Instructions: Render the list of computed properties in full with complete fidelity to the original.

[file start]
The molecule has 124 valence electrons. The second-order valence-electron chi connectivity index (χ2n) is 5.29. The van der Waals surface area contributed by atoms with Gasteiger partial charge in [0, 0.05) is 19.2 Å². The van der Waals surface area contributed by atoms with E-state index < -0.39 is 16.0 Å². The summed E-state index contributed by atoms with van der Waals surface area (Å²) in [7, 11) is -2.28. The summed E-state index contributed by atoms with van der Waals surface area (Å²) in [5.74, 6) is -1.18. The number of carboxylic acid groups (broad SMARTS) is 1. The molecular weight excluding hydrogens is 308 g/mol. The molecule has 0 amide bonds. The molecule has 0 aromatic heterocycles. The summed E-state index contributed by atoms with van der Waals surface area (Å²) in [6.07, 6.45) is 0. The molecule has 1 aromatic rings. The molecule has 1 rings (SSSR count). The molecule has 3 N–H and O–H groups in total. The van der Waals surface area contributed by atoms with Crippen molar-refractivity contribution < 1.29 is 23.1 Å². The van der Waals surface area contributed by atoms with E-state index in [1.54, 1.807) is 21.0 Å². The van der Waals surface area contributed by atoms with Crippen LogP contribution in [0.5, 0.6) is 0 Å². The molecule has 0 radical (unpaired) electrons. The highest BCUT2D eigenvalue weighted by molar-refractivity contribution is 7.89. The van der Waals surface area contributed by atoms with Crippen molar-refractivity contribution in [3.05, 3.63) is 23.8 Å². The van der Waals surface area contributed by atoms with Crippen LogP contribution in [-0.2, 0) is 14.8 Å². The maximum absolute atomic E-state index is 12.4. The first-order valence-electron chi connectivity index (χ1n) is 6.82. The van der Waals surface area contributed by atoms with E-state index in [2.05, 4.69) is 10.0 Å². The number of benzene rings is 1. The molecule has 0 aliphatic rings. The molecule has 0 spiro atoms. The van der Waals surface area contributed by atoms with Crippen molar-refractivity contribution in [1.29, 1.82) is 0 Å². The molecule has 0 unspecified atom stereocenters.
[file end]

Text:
The molecule has 124 valence electrons. The second-order valence-electron chi connectivity index (χ2n) is 5.29. The van der Waals surface area contributed by atoms with Gasteiger partial charge in [0, 0.05) is 19.2 Å². The van der Waals surface area contributed by atoms with E-state index < -0.39 is 16.0 Å². The summed E-state index contributed by atoms with van der Waals surface area (Å²) in [7, 11) is -2.28. The summed E-state index contributed by atoms with van der Waals surface area (Å²) in [5.74, 6) is -1.18. The number of carboxylic acid groups (broad SMARTS) is 1. The molecular weight excluding hydrogens is 308 g/mol. The molecule has 0 amide bonds. The molecule has 0 aromatic heterocycles. The summed E-state index contributed by atoms with van der Waals surface area (Å²) in [6.07, 6.45) is 0. The molecule has 1 aromatic rings. The molecule has 1 rings (SSSR count). The molecule has 3 N–H and O–H groups in total. The van der Waals surface area contributed by atoms with Crippen molar-refractivity contribution < 1.29 is 23.1 Å². The van der Waals surface area contributed by atoms with E-state index in [1.54, 1.807) is 21.0 Å². The van der Waals surface area contributed by atoms with Crippen LogP contribution in [0.5, 0.6) is 0 Å². The molecule has 0 radical (unpaired) electrons. The highest BCUT2D eigenvalue weighted by molar-refractivity contribution is 7.89. The van der Waals surface area contributed by atoms with Crippen molar-refractivity contribution in [3.05, 3.63) is 23.8 Å². The van der Waals surface area contributed by atoms with Crippen LogP contribution in [-0.2, 0) is 14.8 Å². The maximum absolute atomic E-state index is 12.4. The first-order valence-electron chi connectivity index (χ1n) is 6.82. The van der Waals surface area contributed by atoms with E-state index in [2.05, 4.69) is 10.0 Å². The number of benzene rings is 1. The molecule has 0 aliphatic rings. The molecule has 0 spiro atoms. The van der Waals surface area contributed by atoms with Crippen molar-refractivity contribution in [1.29, 1.82) is 0 Å². The molecule has 0 unspecified atom stereocenters.